During your procedure, you will lie on your left side with your knees slightly bent. Your doctor will give you medication through the intravenous (IV) line. You will be given oxygen through a nasal tube; a device will be placed on your finger to monitor your oxygen levels; and electrodes will be placed on your chest to monitor your heart. Once the procedure has started there may be periods of discomfort as the scope goes around bends in the bowel. Usually these will ease once the bend has passed. Your doctor may inflate the colon slightly with air, to get a better view. Occasionally, you may be asked to change your position to ease the scope's passage. A nurse will be at your side during the entire procedure-if you are experiencing greater than average discomfort, you can alert the nurse, and you will be given additional sedative or pain relief medication. When the procedure is finished, the scope is gently removed.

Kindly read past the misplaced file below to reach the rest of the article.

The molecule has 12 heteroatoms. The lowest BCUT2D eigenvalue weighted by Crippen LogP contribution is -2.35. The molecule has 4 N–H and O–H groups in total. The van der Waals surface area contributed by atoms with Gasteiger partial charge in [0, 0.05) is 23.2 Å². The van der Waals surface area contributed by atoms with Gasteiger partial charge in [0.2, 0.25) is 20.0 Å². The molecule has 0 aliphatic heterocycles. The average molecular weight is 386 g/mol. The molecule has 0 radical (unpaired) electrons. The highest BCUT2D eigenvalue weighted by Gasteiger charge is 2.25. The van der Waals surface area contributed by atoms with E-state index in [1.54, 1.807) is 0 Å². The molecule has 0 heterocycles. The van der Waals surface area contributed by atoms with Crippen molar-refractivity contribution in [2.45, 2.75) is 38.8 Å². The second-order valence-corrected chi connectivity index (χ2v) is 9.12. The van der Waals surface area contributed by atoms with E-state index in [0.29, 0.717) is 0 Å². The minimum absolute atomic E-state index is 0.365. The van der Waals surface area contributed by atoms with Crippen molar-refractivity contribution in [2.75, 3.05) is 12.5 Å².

What happens after a colonoscopy?
You will be monitored for up to an hour after your procedure in the recovery room. When you are alert and awake, you can have a drink and get dressed. Your physician will explain how the exam went, and will tell you whether you had polyps removed or biopsies taken. You can then go home. You may have some cramping or bloating because of the air introduced into the colon during the procedure. This should disappear quickly when you pass gas. You will receive the results of any biopsies during a follow-up visit in the next several weeks.
What should I do to prepare for the procedure?
- You will not be able to drive the day of your procedure. A responsible adult must sign you out of the unit following your procedure, and accompany you home (by car, taxi or bus-as long as you are accompanied).
- Please have any required blood work done one to two weeks before your procedure (your provider will give you a lab slip). The blood work may be completed at any laboratory. There is a lab at the West River Center.
- Please check with your insurance company before the procedure is done to confirm your coverage.